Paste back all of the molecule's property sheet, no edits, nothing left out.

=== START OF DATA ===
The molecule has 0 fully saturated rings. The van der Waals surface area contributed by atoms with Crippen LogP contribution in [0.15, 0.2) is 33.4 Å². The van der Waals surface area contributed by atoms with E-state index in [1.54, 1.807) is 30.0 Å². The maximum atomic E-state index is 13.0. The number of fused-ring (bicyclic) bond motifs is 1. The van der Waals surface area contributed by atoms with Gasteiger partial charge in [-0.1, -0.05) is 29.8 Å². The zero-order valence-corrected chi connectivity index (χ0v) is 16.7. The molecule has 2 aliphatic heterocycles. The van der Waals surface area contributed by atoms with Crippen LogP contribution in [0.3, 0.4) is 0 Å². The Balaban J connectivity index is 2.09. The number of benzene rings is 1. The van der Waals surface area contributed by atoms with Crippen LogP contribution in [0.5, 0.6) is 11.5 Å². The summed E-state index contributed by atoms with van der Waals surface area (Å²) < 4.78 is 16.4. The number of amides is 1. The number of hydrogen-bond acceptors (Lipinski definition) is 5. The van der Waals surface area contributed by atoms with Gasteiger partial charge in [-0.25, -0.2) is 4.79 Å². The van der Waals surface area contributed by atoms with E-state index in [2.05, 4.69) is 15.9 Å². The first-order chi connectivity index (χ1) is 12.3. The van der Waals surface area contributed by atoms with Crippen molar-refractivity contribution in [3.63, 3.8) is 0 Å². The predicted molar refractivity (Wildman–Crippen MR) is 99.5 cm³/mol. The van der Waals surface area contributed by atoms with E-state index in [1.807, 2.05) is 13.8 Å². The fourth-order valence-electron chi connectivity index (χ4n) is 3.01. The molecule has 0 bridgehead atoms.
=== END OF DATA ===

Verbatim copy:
The molecule has 0 fully saturated rings. The van der Waals surface area contributed by atoms with Crippen LogP contribution in [0.15, 0.2) is 33.4 Å². The van der Waals surface area contributed by atoms with E-state index in [1.54, 1.807) is 30.0 Å². The maximum atomic E-state index is 13.0. The number of fused-ring (bicyclic) bond motifs is 1. The van der Waals surface area contributed by atoms with Gasteiger partial charge in [-0.1, -0.05) is 29.8 Å². The zero-order valence-corrected chi connectivity index (χ0v) is 16.7. The molecule has 2 aliphatic heterocycles. The van der Waals surface area contributed by atoms with Crippen LogP contribution in [0.3, 0.4) is 0 Å². The Balaban J connectivity index is 2.09. The number of benzene rings is 1. The van der Waals surface area contributed by atoms with Crippen LogP contribution in [0.5, 0.6) is 11.5 Å². The summed E-state index contributed by atoms with van der Waals surface area (Å²) < 4.78 is 16.4. The number of amides is 1. The number of hydrogen-bond acceptors (Lipinski definition) is 5. The van der Waals surface area contributed by atoms with Gasteiger partial charge in [-0.25, -0.2) is 4.79 Å². The van der Waals surface area contributed by atoms with E-state index in [2.05, 4.69) is 15.9 Å². The first-order chi connectivity index (χ1) is 12.3. The van der Waals surface area contributed by atoms with Crippen molar-refractivity contribution in [3.63, 3.8) is 0 Å². The predicted molar refractivity (Wildman–Crippen MR) is 99.5 cm³/mol. The van der Waals surface area contributed by atoms with E-state index in [1.807, 2.05) is 13.8 Å². The fourth-order valence-electron chi connectivity index (χ4n) is 3.01. The molecule has 0 bridgehead atoms.